Lock the Gate analysis, released today, shows the Queensland Government could generate 4250 jobs in Central Queensland by fixing its mining rehabilitation legislation before it passes the Parliament in coming weeks.
Currently, the Mineral and Energy Resources (Financial Provisioning) Bill would allow mining companies to be exempt from fully rehabilitating the land they damage on the grounds of cost to their shareholders or if the environmental impacts are deemed to be only “local”.
“Strengthening mine rehabilitation laws is a massive win-win opportunity for Queensland, that can deliver much-needed jobs in regional areas and strong environmental outcomes” said Lock the Gate spokesperson Rick Humphries.
“Our analysis shows that requiring mining companies to fully rehabilitate the 10 largest mines in Central Queensland would create 4250 jobs.
“These are jobs that Central Queensland could miss out on if the Palaszczuk Government fails to fix its mining rehabilitation legislation, by leaving a massive loophole that allows mining companies to shirk their responsibilities.
“If the government doesn’t fix up this legislation, mining companies will continue to say that rehabilitation costs their shareholders too much, leaving sites in an unusable condition meaning Queenslanders bear the cost of a degraded landscape.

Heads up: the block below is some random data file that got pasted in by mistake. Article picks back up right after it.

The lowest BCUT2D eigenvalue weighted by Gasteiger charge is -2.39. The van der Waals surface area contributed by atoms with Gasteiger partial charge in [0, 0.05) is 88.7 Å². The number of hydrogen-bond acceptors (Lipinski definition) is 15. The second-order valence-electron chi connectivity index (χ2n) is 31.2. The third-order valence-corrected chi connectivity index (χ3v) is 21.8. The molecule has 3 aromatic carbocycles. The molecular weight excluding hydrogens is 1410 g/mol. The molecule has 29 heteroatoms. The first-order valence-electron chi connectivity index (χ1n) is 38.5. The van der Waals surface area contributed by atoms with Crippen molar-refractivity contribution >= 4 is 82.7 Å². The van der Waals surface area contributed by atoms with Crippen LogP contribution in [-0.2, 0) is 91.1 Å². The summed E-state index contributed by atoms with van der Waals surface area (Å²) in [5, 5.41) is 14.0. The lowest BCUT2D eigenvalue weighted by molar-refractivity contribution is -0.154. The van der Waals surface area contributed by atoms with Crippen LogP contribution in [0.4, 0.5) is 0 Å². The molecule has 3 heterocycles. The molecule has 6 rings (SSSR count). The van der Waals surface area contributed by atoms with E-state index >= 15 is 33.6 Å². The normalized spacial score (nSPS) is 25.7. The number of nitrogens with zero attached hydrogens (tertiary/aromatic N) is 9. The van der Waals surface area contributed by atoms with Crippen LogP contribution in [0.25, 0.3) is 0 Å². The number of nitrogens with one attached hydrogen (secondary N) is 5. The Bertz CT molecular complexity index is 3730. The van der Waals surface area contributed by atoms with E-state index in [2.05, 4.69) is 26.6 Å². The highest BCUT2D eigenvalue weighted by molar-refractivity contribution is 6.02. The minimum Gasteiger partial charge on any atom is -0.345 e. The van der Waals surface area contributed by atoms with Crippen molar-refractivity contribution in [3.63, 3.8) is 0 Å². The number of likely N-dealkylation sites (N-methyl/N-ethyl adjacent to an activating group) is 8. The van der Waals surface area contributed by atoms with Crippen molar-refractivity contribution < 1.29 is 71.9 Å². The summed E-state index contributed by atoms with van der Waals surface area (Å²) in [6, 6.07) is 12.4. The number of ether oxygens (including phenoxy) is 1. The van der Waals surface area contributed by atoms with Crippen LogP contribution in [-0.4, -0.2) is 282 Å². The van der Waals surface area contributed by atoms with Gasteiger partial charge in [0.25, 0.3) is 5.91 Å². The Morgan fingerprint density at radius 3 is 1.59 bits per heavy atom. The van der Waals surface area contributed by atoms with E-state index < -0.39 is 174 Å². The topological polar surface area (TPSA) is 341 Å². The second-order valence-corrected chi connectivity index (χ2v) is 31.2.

“We cannot let mining companies get away with leaving taxpayers to foot the clean-up bill or leaving surrounding landholders to deal with ongoing pollution and other impacts.
“Beyond the environmental and land use impacts, inadequate rehabilitation will also cost potential jobs and investment.
“The Queensland Government needs to uphold its election promise by fixing the legislation so that mining companies are legally required to fully rehabilitate land to a safe and stable landform that can be used for other purposes, such as agriculture, after mining is finished.
“Over the medium-term, more and more coal mines will close down, as the world turns to renewable energy and we need to plans to deal with these changes.
“Getting strong legislation in place now will avoid leaving large areas of Queensland in an unusable state for agriculture and other industries in the longer-term,” Mr Humphries said.